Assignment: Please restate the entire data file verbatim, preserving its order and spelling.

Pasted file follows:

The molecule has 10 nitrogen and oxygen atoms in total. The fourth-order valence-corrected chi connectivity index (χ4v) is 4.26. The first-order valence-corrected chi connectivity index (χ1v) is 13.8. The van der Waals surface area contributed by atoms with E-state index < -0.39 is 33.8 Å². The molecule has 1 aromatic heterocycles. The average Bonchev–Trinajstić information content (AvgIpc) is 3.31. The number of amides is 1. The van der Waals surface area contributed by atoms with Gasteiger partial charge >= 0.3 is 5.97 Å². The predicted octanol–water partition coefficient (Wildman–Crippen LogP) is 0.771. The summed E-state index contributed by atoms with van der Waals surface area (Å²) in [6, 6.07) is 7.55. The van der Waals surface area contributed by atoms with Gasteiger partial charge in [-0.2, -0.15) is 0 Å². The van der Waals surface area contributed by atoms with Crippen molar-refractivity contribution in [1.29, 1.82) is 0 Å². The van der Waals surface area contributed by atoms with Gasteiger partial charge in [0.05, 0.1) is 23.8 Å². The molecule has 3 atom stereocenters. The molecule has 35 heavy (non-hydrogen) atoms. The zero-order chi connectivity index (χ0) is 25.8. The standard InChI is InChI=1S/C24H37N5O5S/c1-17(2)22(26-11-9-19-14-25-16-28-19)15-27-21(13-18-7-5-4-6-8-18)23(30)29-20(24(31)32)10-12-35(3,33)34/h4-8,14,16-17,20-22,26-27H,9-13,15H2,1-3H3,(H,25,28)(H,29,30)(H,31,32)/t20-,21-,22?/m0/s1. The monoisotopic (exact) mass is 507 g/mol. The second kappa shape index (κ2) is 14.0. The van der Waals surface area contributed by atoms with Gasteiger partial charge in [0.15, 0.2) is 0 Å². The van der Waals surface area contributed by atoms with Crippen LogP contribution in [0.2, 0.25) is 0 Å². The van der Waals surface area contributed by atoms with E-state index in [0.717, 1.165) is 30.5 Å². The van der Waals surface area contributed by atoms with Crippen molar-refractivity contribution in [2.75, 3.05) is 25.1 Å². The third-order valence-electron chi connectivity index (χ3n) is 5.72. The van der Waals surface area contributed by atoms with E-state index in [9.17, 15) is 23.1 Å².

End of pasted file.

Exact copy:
The molecule has 10 nitrogen and oxygen atoms in total. The fourth-order valence-corrected chi connectivity index (χ4v) is 4.26. The first-order valence-corrected chi connectivity index (χ1v) is 13.8. The van der Waals surface area contributed by atoms with E-state index < -0.39 is 33.8 Å². The molecule has 1 aromatic heterocycles. The average Bonchev–Trinajstić information content (AvgIpc) is 3.31. The number of amides is 1. The van der Waals surface area contributed by atoms with Gasteiger partial charge >= 0.3 is 5.97 Å². The predicted octanol–water partition coefficient (Wildman–Crippen LogP) is 0.771. The summed E-state index contributed by atoms with van der Waals surface area (Å²) in [6, 6.07) is 7.55. The van der Waals surface area contributed by atoms with Gasteiger partial charge in [-0.2, -0.15) is 0 Å². The van der Waals surface area contributed by atoms with Crippen molar-refractivity contribution in [1.29, 1.82) is 0 Å². The van der Waals surface area contributed by atoms with Gasteiger partial charge in [0.05, 0.1) is 23.8 Å². The molecule has 3 atom stereocenters. The molecule has 35 heavy (non-hydrogen) atoms. The zero-order chi connectivity index (χ0) is 25.8. The standard InChI is InChI=1S/C24H37N5O5S/c1-17(2)22(26-11-9-19-14-25-16-28-19)15-27-21(13-18-7-5-4-6-8-18)23(30)29-20(24(31)32)10-12-35(3,33)34/h4-8,14,16-17,20-22,26-27H,9-13,15H2,1-3H3,(H,25,28)(H,29,30)(H,31,32)/t20-,21-,22?/m0/s1. The monoisotopic (exact) mass is 507 g/mol. The second kappa shape index (κ2) is 14.0. The van der Waals surface area contributed by atoms with Gasteiger partial charge in [0.15, 0.2) is 0 Å². The van der Waals surface area contributed by atoms with Crippen LogP contribution in [0.2, 0.25) is 0 Å². The van der Waals surface area contributed by atoms with E-state index in [0.717, 1.165) is 30.5 Å². The van der Waals surface area contributed by atoms with Crippen molar-refractivity contribution in [2.75, 3.05) is 25.1 Å². The third-order valence-electron chi connectivity index (χ3n) is 5.72. The van der Waals surface area contributed by atoms with E-state index in [9.17, 15) is 23.1 Å².